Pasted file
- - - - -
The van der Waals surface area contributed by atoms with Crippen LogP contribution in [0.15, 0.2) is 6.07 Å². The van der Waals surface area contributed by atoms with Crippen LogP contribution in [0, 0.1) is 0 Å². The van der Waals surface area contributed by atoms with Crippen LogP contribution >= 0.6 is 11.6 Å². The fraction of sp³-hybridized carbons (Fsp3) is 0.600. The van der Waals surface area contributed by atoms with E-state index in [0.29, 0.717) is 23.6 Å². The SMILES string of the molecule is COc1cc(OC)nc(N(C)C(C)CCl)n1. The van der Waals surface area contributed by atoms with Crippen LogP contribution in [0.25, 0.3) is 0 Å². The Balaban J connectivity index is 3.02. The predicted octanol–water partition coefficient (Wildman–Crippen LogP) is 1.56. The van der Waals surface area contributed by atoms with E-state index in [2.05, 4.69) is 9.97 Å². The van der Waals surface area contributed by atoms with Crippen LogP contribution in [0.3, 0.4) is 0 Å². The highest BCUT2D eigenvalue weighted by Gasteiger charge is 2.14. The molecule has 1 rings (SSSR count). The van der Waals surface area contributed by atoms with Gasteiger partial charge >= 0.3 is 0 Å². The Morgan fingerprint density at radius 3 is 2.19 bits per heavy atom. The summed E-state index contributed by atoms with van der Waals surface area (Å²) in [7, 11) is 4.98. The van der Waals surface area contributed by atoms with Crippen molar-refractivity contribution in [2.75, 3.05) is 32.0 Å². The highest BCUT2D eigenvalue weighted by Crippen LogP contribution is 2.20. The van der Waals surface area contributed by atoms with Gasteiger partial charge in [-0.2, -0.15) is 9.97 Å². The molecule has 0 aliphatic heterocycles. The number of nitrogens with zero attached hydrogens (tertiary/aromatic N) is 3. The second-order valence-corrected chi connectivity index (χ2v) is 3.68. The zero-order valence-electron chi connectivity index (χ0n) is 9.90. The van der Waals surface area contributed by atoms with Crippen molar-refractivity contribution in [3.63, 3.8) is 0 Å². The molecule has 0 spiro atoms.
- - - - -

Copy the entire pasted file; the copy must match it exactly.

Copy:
The van der Waals surface area contributed by atoms with Crippen LogP contribution in [0.15, 0.2) is 6.07 Å². The van der Waals surface area contributed by atoms with Crippen LogP contribution in [0, 0.1) is 0 Å². The van der Waals surface area contributed by atoms with Crippen LogP contribution >= 0.6 is 11.6 Å². The fraction of sp³-hybridized carbons (Fsp3) is 0.600. The van der Waals surface area contributed by atoms with E-state index in [0.29, 0.717) is 23.6 Å². The SMILES string of the molecule is COc1cc(OC)nc(N(C)C(C)CCl)n1. The van der Waals surface area contributed by atoms with Crippen LogP contribution in [0.25, 0.3) is 0 Å². The Balaban J connectivity index is 3.02. The predicted octanol–water partition coefficient (Wildman–Crippen LogP) is 1.56. The van der Waals surface area contributed by atoms with E-state index in [2.05, 4.69) is 9.97 Å². The van der Waals surface area contributed by atoms with Crippen LogP contribution in [0.3, 0.4) is 0 Å². The highest BCUT2D eigenvalue weighted by Gasteiger charge is 2.14. The molecule has 1 rings (SSSR count). The van der Waals surface area contributed by atoms with Gasteiger partial charge >= 0.3 is 0 Å². The Morgan fingerprint density at radius 3 is 2.19 bits per heavy atom. The summed E-state index contributed by atoms with van der Waals surface area (Å²) in [7, 11) is 4.98. The van der Waals surface area contributed by atoms with Crippen molar-refractivity contribution in [2.75, 3.05) is 32.0 Å². The highest BCUT2D eigenvalue weighted by Crippen LogP contribution is 2.20. The van der Waals surface area contributed by atoms with Gasteiger partial charge in [-0.2, -0.15) is 9.97 Å². The molecule has 0 aliphatic heterocycles. The number of nitrogens with zero attached hydrogens (tertiary/aromatic N) is 3. The second-order valence-corrected chi connectivity index (χ2v) is 3.68. The zero-order valence-electron chi connectivity index (χ0n) is 9.90. The van der Waals surface area contributed by atoms with Crippen molar-refractivity contribution in [3.63, 3.8) is 0 Å². The molecule has 0 spiro atoms.